You will read this column before the 2016 presidential election season ends. I am weary and imagine that you are, too. This “ultramarathon” – from the forming of exploratory committees to the inauguration – can last two years, far longer than any other country’s campaigns. Canadians were perturbed that their recent election season lasted eleven weeks. The average length in the UK is less than 20 weeks and in France two weeks. In Australia, the average length is eleven weeks, and voting is compulsory.
We rank near the bottom in terms of voter registration because we make it so difficult; strategies include cutting back on early voting, making absentee voting more difficult, and imposing photo-ID requirements at the polls. Even when federal courts rule that their voting processes are unconstitutional, some states (Ohio, NC, Texas and Wisconsin) continue to defiantly suppress votes. New York State does not allow early voting, and requires voters to register at least 25 days before Election Day. Absentee voting requires “snail” mail between the voter and local Board of Elections.
The Founding Fathers were divided on the issue of voting rights. In 1776 John Adams was unwilling to extend voting rights beyond white men who owned property and warned, “There will be no end of it. New claims will arise. Women will demand a vote. Lads from 12 to 21 will think their rights not enough attended to, and every man, who has not a farthing, will demand an equal voice with any other in all acts of state.” Poor Abigail!
According to Michael Waldman, president of the Brennan Center for Justice and author of The Fight to Vote (Simon & Schuster, 2016), a history of the struggle to win voting rights for all citizens, “Often groups fearful of change are most determined to change the rules – to make it harder for others to vote.” Still, he is optimistic about our future. I wish I were.
Instead, I harken back to a time long ago when the Great Law of Peace guaranteed equal rights to men and women in the Six Nation Confederacy of the Iroquois. The impact upon our Constitution of this oldest participatory democracy has been well researched and documented. Senate resolution 331 from the 100th Congress in 1988 “acknowledges the contribution made by the Iroquois Confederacy and other Indian Nations to the formation and development of the United States.” Tragically, our Founding Fathers, even George Washington and Benjamin Franklin, who were “known to have greatly admired the concepts of the Six Nations,” failed to include women. And it took a Civil War to include men born in slavery; Native Americans would wait much longer.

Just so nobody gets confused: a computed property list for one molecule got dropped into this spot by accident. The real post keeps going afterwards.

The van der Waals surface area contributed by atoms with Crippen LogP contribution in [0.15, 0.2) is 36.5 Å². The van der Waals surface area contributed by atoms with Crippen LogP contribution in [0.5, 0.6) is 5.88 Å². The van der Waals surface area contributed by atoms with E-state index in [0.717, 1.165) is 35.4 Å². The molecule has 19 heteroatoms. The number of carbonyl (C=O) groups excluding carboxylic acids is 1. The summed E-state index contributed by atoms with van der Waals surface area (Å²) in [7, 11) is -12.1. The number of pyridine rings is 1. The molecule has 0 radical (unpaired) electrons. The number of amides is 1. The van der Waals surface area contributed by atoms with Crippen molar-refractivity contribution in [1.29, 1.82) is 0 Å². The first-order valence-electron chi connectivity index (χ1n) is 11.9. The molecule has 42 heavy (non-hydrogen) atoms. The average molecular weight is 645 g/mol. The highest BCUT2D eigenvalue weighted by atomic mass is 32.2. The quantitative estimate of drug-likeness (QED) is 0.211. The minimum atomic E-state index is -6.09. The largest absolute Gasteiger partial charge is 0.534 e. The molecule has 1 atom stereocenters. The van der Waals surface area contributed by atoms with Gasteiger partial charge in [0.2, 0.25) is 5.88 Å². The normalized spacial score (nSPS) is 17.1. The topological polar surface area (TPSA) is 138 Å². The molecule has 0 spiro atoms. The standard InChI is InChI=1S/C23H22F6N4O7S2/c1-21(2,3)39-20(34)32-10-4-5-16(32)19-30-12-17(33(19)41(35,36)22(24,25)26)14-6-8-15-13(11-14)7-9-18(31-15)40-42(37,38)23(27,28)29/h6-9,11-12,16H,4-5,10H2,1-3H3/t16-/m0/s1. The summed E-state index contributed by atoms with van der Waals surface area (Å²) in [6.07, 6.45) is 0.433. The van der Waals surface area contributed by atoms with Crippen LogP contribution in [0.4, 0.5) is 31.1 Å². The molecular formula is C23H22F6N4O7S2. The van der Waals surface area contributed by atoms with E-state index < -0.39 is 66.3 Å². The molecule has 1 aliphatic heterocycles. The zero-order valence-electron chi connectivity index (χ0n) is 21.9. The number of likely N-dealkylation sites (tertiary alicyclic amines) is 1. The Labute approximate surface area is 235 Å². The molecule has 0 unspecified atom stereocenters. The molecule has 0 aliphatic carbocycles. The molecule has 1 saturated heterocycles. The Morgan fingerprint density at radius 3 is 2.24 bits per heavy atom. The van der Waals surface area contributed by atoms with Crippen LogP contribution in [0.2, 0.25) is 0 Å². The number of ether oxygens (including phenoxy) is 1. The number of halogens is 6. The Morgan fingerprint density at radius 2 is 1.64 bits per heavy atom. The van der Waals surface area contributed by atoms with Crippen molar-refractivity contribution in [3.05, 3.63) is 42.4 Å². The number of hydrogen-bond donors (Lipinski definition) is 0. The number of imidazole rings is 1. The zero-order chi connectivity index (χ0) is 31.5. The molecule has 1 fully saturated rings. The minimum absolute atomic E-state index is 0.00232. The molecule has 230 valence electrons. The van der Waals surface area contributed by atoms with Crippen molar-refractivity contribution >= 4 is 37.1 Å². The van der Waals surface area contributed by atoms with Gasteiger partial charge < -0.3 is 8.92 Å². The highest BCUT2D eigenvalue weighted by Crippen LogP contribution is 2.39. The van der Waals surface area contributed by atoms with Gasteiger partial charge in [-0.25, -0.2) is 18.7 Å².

Our Founding Mothers, however, those who met in Seneca Falls, NY in July 1848 to issue The Declaration of Sentiments asserting the equality of women and men, were well aware of the differences in women’s roles between the Iroquois and Americans. For example, Iroquois women selected their chiefs. Elizabeth Cady Stanton described their rights “as proof that the subordinate position of white women was neither natural nor divinely inspired,” said Sally Roesch Wagner, who curated an exhibit in Seneca Falls called “Sisters in Spirit: Celebrating the Iroquois Influence on the Early Women’s Rights Movement.”
So here we are in November 2016, centuries removed from that ideal.
I knew that Hilary Clinton’s run for president would challenge those uncomfortable with women holding positions of power. What I didn’t anticipate was the depth of her opponent’s misogyny. Perhaps I was naïve, and yet I don’t know any woman, including myself, who hasn’t experienced sexual harassment. Trump may epitomize that behavior, but far too many men practice it. In the weeks leading up to this election, we have been subjected to explicit evidence of a presidential candidate’s utter contempt for women.
Susan B. Anthony was thrown to the ground when she tried to cast a ballot in November 1872. Women won suffrage in 1920 after generations of hard-fought battles. We are still fighting for an Equal Rights Amendment. Among all the issues calling for our attention in this election, and there are myriad, in these final days we are being thrown to the ground again. Misogyny is alive and kicking. But so is the ideal of fully participatory democracy. Once upon a time, it thrived in this land. It can again if we don’t lose hope and work together.